BACKGROUND OF THE INVENTION

In the context of hydrocarbon or water production, conventional pumping means are of great utility where the production fluid is relatively clean and free of debris or other particulate matter. However, where debris or other particulate matter are present in the production fluid, conventional pumping means can experience failure. For example, production fluids may contain “sand slugs” which can be sucked into a pump mechanism intake and either cause “sanding” of the pump, requiring costly servicing, or plugging of the intake which results in hysteresis in progressive cavity pumps or other failures in the ability to produce fluids.

Also, gas lock can occur with progressive cavity (PC) pumps where entrained gas passes into the pump mechanism, comes out of solution and accumulates in the cavities; such gas lock may block the ability of the pump to pass fluids through the pump. Unless something intervenes to break the gas out of solution, allowing it to pass up the annulus of the wellbore, the gas will be drawn into the pump.

As production fluid may comprise a combination of oil, water, gas, sand and other particulates, these problems are of significant concern to companies involved in hydrocarbon production, as the problems can result in costly servicing and pump damage, not to mention the loss of operation efficiency and actual production.

Prior attempts to address these problems include the commercially-available Gizmo™ downhole agitator of Innovative Production Technologies Ltd., which agitator attaches to the bottom of a PC pump; one portion of the Gizmo™ is rotatable and mates with the rotor, while a stationary portion mates with the stator. A steel spring rotates past production ports in the Gizmo™ to agitate adjacent production fluids. It has been found that only limited agitation is generated, and the entire pump must be pulled if the agitator experiences wear. Also, the drive spear fastened to the rotor has been found to break in some instances, possibly due to the rotor eccentricity and oscillation, and the Gizmo™ itself can break off of the pump, requiring “fishing” efforts to remove any broken parts.

Another attempt to address these problems is the combination of a “paddle rotor” with a slotted tag bar, as manufactured by numerous companies. The paddle rotor has a flat portion on the rotor surface, such that landing the rotor in a slotted tag bar is alleged to generate a mixing action at the pump intake. This, too, has been found to produce only limited agitation.

As can be seen, therefore, a simple cost-effective solution to these continuing problems is still needed. What is required is an agitator tool that is cost-effective to produce and purchase, provides for ease of servicing, and generates substantial turbulent flow to break up particulate matter in production fluids, keep the particulate matter in suspension, and help break entrained gas out of solution so that it can migrate up the well annulus rather than enter the PC pump.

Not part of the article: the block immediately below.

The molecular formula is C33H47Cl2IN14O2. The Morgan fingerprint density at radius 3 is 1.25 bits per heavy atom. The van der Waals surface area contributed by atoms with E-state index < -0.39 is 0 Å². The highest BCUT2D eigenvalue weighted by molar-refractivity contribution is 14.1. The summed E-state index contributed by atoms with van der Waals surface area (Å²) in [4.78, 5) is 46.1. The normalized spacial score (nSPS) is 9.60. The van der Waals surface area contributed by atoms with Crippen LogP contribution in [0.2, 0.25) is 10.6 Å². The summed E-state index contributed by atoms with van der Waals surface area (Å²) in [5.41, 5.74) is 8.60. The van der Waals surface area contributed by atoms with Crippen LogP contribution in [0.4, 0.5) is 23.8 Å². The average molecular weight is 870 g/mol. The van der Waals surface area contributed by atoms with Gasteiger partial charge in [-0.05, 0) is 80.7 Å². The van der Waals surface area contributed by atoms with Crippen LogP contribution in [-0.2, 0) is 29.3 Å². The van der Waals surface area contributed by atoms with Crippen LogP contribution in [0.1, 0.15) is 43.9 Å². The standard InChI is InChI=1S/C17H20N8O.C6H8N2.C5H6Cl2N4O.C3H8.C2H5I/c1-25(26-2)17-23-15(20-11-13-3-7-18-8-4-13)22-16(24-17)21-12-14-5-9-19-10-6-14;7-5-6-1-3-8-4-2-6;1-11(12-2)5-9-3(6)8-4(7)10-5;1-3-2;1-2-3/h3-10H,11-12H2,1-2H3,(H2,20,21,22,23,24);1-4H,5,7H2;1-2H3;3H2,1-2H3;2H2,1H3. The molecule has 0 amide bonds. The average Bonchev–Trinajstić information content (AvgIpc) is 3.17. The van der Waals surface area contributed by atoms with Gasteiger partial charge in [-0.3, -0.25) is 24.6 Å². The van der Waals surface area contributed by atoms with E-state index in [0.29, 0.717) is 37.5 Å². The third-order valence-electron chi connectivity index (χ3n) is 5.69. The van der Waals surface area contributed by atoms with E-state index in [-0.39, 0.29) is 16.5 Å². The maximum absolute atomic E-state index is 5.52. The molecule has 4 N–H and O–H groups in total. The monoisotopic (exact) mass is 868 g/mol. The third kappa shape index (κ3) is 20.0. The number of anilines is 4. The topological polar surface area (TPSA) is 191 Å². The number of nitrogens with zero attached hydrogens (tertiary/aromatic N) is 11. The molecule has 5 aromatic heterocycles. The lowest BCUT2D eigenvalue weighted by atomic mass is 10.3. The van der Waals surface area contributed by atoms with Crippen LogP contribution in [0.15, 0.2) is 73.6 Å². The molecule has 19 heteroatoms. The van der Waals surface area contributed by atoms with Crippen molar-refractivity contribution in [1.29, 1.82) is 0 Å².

SUMMARY OF THE INVENTION

According to a first aspect of the present invention there is provided a rotatable tool for use with a pump mechanism, for agitating production fluid and breaking out entrained gas, comprising an elongate shaft, connecting means on the elongate shaft for connecting a downstream end of the elongate shaft to a rotating element of the pump mechanism, and at least one agitation member on and extending outwardly from the elongate shaft.

In exemplary embodiments of the present invention, the rotatable tool and pump mechanism are housed within a surface flowline or downhole casing, and can be housed within a tag bar adjacent the pump mechanism. The pump mechanism is preferably a progressive cavity pump (although other rotary pumps could be employed), wherein the rotating element is a rotor housed within a stator. The elongate shaft may be either straight or of irregular orientation along its length. The connecting means preferably comprise a slim-hole coupling welded to the downstream end of the elongate shaft, with a female thread in the slim-hole coupling and a corresponding male thread on an upstream end of the rotating element, although they may also comprise a quick-connect coupling enabling disengagement of the elongate shaft from the rotating element.

The at least one agitation member is preferably a plurality of bristles (which may be composed of nylon, steel or rubber) extending substantially perpendicular to the long axis of the elongate shaft (although other orientations may be desirable in different contexts) and connected to the elongate shaft by means of a casing wrapped around the elongate shaft, the casing connected to the elongate shaft by spot welds, and the bristles held in the casing by crimping of the casing around an inner end of the bristles. The plurality of bristles are most preferably folded around a wire core, the wire core located in the casing and sized to be held in the casing by the crimping of the casing. The casing may be in the form of a helical track of even or uneven phasing, and in the latter case the phasing may be closer adjacent the downstream end of the elongate shaft than adjacent the upstream end of the elongate shaft. The at least one agitation member is preferably adjacent an intake of the pump mechanism, and may be sized to enable contact of the at least one agitation member with at least a portion of inner walls of the surface flowline or downhole casing. Where a casing is employed to house the at least one agitation member, the rotatable tool may further comprise a first bushing connected to an upstream end of the elongate shaft and a second bushing connected to a downstream end of the elongate shaft by bushing welds for retaining the casing on the elongate shaft, and the spot welds and bushing welds are then preferably breakable to allow removal of the casing from the elongate shaft (for example, where the at least one agitation member has become worn and replacement is desirable). The at least one agitation member is preferably flexible to enable it to deform to be pulled through the stator where the rotating element is a rotor that can be pulled downstream of the stator.